Eliot Ness was born on this day in 1903

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Special law-enforcement agents of the US Department of the Treasury
Common clues: Feds;
Revenuers; IRS agents; Govt. investigators; Fed. gangbusters; Ness team; Capone's nemeses; “The Untouchables” extras; Bootleggers' bane
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Eliot Ness: An Untouchable Life

Doubts raced through my mind as I considered the feasibility of enforcing a law which the majority of honest citizens didn't seem to want. --Eliot Ness

Eliot P. Ness (April 19, 1903 – May 16, 1957) was an American Prohibition agent, famous for his efforts to enforce Prohibition in Chicago, Illinois as the leader of a legendary team nicknamed The Untouchables.

Eliot Ness, Treasury Agent 1927-35

In 1926, his sister's husband, Alexander Jamie, a Bureau of Investigation agent (this became the FBI in 1935), influenced him to enter law enforcement. He joined the Treasury Department in 1927, working with the 300-strong Bureau of Prohibition in Chicago.

Following the election of President Herbert Hoover, Andrew Mellon was specifically charged with bringing down Alphonse Capone. The federal government approached the problem from two directions: income tax evasion and the Volstead Act. Ness was chosen to head the operations under the Volstead Act, targeting the illegal breweries and supply routes of Capone.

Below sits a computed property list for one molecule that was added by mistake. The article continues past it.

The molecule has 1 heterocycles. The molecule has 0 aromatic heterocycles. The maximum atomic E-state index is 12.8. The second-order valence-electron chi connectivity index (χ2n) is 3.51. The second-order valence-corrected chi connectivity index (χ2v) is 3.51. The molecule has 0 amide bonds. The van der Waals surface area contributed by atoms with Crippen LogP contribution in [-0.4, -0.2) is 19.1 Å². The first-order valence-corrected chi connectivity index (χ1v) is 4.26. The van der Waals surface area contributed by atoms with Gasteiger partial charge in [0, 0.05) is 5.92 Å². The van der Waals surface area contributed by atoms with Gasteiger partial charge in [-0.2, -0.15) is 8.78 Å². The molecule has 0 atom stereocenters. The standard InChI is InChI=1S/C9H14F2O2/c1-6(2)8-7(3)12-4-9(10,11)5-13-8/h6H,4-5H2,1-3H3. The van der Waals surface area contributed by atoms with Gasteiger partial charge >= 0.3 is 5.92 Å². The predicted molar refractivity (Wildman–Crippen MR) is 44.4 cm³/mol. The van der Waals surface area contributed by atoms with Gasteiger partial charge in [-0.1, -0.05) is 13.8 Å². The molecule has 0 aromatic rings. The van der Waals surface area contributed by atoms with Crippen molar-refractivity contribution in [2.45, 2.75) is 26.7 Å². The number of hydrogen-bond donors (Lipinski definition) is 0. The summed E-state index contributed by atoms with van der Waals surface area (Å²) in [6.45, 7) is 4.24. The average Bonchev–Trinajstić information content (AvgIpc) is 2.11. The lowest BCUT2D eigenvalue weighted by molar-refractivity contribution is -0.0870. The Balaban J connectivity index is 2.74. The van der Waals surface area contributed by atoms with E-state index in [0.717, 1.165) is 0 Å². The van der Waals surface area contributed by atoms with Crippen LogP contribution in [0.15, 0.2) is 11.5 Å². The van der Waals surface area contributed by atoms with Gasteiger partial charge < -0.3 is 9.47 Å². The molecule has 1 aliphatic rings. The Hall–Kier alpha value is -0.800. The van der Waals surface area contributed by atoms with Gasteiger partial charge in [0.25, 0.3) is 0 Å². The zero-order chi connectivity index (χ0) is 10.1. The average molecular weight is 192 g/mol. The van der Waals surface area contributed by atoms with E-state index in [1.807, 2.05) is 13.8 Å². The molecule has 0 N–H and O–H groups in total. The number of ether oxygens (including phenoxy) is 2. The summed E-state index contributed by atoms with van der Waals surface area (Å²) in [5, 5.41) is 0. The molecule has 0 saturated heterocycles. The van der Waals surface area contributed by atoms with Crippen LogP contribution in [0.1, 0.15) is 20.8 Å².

With Cleveland's corrupted law-enforcement agents endemic, Ness went through the records of all the treasury agents to create a reliable team, initially of fifty, later reduced to fifteen and finally to just eleven men. Raids against stills and breweries began immediately; within six months Ness claimed to have seized breweries worth over one million dollars. The main source of information for the raids was an extensive wire-tapping operation.

An attempt by Capone to bribe Ness's agents was seized on by Ness for publicity, leading to the media nickname "The Untouchables". There were a number of assassination attempts on Ness, and one close friend of his was killed.

The efforts of Ness and his team had a serious impact on Capone's operations, but it was the income tax evasion which was the key weapon. In a number of federal grand jury cases in 1931, Capone was charged with 22 counts of tax evasion and also 5,000 violations of the Volstead Act. On October 17, 1931, Capone was sentenced to eleven years, and following a failed appeal, he began his sentence in 1932.

This article is licensed under the GNU Free Documentation License. It uses material from the Wikipedia article "Eliot Ness".